Filter bubbles and parachutes
What the heck is a “filter bubble,” and what’s it got to do with parachutes? Originally coined by Internet activist Eli Pariser, a filter bubble is “your own personal universe of information that’s been generated by algorithms that are trying to guess what you’re interested in.” And because we’re increasingly online visiting more and more websites nowadays, we seem to dwell in these bubbles. OK, you might wonder – what’s wrong with that? Many researchers now believe that they could be a threat to democracy (more on that later). WTF? How can that be? Whose fault is it? Blame it on those pesky algorithms that bring you what you read.
Choice of media
We tend to choose media that agree with our beliefs or reflect our interests. That’s obvious. But the algorithms used in the media are different because we don’t know how they decide what to show us. We’re unsure of how they are making their choices. And we have no idea who algorithms think we are. More importantly, we don’t know if they are showing us the entire picture or have left out some essential parts. (You’ll read more about that later when I get to “parachutes.”) And if you’re like me, you often end up seeing items you wouldn’t usually choose to see. That’s because the information they base their decisions on doesn’t tell the whole story of who we are.
Take Facebook, for example. It’s trying to look at our wide range of clicks and figure out what we like and don’t like. I click on a lot of things to see if I’m interested in them. Most often, I’m not, but the “click” still took place, and that’s what the algorithms are based on. But does my web history truly represent me? Not a chance! When I look back at my web history, I realize just how many things I clicked on that I never read. OK, back to the threat to democracy I mentioned earlier. “Some 45% of U.S. adults get at least some of their news from Facebook, with half of that amount using Facebook as their only news outlet,” according to a recent Pew Research poll. If social media algorithms choose what people read, that could mean that we never read anything we don’t agree with! And that, in turn, will result in confirmation bias and perhaps intolerance. If you’re interested in learning more about this, I can heartily recommend Eli Pariser’s book, The Filter Bubble: How the New Personalized Web Is Changing What We Read and How We Think.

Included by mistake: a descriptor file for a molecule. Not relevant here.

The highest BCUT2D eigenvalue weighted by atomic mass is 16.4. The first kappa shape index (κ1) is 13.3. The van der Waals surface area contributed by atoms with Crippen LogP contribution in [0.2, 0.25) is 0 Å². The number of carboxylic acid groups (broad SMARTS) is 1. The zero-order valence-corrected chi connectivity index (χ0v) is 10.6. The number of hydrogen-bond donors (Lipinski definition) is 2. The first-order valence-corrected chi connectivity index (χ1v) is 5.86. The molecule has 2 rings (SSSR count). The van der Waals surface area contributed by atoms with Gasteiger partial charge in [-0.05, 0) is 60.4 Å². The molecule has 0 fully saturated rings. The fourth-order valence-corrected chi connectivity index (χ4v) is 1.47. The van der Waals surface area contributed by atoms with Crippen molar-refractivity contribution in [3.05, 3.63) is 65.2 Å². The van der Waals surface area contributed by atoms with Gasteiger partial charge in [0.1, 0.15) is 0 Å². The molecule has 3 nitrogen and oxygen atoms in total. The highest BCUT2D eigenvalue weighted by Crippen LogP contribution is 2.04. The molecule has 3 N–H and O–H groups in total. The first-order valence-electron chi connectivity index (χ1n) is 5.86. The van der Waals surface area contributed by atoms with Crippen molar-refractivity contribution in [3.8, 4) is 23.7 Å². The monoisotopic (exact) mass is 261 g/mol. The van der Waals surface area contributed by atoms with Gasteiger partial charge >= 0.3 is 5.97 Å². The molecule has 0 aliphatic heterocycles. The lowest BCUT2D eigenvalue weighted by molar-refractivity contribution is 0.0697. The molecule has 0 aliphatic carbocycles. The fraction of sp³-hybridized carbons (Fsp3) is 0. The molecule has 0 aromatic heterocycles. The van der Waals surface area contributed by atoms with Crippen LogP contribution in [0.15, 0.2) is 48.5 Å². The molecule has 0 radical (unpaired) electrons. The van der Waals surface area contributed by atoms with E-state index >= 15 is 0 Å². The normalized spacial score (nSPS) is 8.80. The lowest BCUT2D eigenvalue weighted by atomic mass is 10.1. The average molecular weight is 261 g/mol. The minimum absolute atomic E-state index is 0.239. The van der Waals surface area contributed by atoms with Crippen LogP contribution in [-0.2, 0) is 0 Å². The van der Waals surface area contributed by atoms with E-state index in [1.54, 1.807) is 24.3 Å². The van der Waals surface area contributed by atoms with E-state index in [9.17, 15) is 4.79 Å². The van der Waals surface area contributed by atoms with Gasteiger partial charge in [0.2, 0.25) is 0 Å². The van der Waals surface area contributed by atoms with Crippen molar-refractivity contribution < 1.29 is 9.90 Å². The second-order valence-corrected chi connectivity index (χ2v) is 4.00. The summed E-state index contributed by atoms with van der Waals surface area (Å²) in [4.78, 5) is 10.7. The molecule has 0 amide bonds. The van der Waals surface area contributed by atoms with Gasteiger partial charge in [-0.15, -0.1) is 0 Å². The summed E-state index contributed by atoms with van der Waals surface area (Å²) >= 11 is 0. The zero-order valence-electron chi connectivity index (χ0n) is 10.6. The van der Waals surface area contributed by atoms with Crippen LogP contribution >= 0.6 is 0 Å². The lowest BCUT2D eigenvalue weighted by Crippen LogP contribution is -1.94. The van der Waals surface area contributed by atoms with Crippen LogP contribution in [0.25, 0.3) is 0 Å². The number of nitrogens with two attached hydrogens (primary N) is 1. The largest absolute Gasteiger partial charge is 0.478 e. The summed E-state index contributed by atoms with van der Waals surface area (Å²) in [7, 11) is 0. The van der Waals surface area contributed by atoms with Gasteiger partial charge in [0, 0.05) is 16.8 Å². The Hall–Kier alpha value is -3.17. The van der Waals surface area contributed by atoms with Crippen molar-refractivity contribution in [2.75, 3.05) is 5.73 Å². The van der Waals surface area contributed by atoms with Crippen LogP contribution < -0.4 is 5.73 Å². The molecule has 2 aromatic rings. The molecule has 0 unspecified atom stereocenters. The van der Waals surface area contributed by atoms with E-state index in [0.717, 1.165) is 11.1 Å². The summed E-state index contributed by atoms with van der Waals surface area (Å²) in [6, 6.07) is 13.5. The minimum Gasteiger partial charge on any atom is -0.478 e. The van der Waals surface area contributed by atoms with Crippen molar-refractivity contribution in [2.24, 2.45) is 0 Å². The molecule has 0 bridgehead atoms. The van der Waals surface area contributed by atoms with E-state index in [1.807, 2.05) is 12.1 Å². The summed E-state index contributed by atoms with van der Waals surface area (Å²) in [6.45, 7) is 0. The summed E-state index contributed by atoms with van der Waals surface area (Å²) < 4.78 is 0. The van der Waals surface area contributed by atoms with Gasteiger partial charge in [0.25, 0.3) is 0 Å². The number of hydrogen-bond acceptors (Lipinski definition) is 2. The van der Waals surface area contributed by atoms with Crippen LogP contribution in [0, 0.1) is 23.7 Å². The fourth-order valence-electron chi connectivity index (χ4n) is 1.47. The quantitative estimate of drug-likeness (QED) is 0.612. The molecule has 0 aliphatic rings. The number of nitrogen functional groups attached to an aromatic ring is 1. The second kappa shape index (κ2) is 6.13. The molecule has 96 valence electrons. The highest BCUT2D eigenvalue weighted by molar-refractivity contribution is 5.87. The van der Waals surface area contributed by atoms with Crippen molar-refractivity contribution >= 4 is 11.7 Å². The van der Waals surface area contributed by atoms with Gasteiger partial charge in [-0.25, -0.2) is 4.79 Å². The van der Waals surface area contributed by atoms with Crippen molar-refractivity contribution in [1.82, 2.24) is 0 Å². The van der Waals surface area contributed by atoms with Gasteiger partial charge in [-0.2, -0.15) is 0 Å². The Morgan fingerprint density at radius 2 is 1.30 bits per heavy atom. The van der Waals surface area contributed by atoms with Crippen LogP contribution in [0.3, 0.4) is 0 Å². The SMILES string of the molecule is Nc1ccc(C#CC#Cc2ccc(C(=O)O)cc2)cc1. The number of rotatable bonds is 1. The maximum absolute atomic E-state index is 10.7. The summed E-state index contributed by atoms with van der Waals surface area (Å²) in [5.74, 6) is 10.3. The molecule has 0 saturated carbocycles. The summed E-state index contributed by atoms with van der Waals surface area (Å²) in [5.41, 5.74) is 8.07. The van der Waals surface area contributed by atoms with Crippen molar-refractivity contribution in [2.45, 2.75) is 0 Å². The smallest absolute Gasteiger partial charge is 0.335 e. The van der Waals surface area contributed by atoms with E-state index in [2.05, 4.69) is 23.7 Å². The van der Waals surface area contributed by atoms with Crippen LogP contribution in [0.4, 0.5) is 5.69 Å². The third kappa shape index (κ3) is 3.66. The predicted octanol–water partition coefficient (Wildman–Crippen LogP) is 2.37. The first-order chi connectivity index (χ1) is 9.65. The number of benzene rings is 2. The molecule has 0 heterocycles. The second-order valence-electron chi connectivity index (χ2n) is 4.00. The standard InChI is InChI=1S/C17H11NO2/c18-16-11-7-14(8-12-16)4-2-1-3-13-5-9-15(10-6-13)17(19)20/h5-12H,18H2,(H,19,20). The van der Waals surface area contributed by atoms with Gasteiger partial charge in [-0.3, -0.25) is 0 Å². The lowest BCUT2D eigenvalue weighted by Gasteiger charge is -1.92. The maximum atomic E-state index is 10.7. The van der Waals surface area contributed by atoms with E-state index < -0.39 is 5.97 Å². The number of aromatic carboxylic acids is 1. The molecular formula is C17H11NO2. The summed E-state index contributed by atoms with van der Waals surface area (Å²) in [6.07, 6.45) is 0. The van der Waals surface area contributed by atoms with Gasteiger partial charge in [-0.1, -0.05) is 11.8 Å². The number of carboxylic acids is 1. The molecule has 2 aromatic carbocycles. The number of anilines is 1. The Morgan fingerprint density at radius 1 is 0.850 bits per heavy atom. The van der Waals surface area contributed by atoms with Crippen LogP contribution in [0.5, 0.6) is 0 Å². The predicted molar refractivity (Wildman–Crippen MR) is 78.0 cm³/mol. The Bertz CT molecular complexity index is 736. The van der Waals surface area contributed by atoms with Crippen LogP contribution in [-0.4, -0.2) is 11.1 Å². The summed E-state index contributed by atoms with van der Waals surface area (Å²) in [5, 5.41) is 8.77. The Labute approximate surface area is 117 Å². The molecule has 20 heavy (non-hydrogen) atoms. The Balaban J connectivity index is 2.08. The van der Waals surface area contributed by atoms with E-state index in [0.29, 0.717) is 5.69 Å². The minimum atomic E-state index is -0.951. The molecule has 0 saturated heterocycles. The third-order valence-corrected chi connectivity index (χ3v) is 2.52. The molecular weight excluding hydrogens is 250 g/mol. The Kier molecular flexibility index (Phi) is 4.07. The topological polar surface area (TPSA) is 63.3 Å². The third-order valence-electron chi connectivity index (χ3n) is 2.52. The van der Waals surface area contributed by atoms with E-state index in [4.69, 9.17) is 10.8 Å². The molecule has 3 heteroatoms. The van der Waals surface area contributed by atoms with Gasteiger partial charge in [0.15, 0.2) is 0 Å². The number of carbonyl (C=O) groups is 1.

OK, so what’s this got to do with parachutes? A lot, it turns out because it questions how we read data. Thanks to an article in the Big Think by Scotty Hendricks, I read about a study that proves that parachutes are useless. A group of scientists at U.S. medical schools has discovered – wait for it – “that parachutes don’t lower the death rate of people jumping out of airplanes.” While these new results fly in the face of common sense and years of evidence, the scientists who conducted the study stand by their findings but note that the results should be “applied carefully due to minor caveats with the experimental structure.”
Let me recap. Yes, you read that correctly – “scientists found that jumping out of a plane with a parachute didn’t lower the death rate of test subjects compared to those who jumped without one.” The results of the study were published in the Christmas edition of the BMJ and “involved 23 test subjects who were randomly sorted into two groups.” Although participants in one group jumped from an airplane with a parachute, while the other group participants jumped from an airplane using an ordinary backpack (no parachute!), scientists found that the survival rates after they hit the ground were the same for both groups. This amazing finding “could” have serious implications for military and civilian parachutists.
But what about the “minor caveat” in the study’s design mentioned earlier? It turns out that to get people to agree to participate in this study, the “minor caveat” was that the airplane was on the ground standing still. The authors, however, don’t admit this until several paragraphs into the paper! So, what’s the point of this? It’s that we should always be careful of headlines, and we should be aware of the limitations of randomized trials. More importantly for the average reader, there is great danger in not reading past the opening paragraph of a study.
Read carefully and critically
The authors of the study said: “The parachute trial satirically highlights some of the limitations of randomized controlled trials. Nevertheless, we believe that such trials remain the gold standard for the evaluation of most new treatments. The parachute trial does suggest, however, that their accurate interpretation requires more than a cursory reading of the abstract. Rather, interpretation requires a complete and critical appraisal of the study. In addition, our study highlights that studies evaluating devices that are already entrenched in clinical practice face the particularly difficult task of ensuring that patients with the greatest expected benefit from treatment are included during enrollment.” Read things carefully and critically.
Don’t just skim the headlines
OK, the entire study was silly (and humorous), but we’ve all read a headline and then talked about it later as if we have read the entire article. Bottom line: make sure you read more than the abstract of a study and make sure you understand the context before you “jump on the bandwagon.” And this brings me back to the title of this post. If we live in a filter bubble, we’re more likely to skim headlines and abstracts without fully understanding them. And that, as I mentioned earlier, can lead to confirmation bias and perhaps even intolerance. Don’t we already have enough of that in the world today?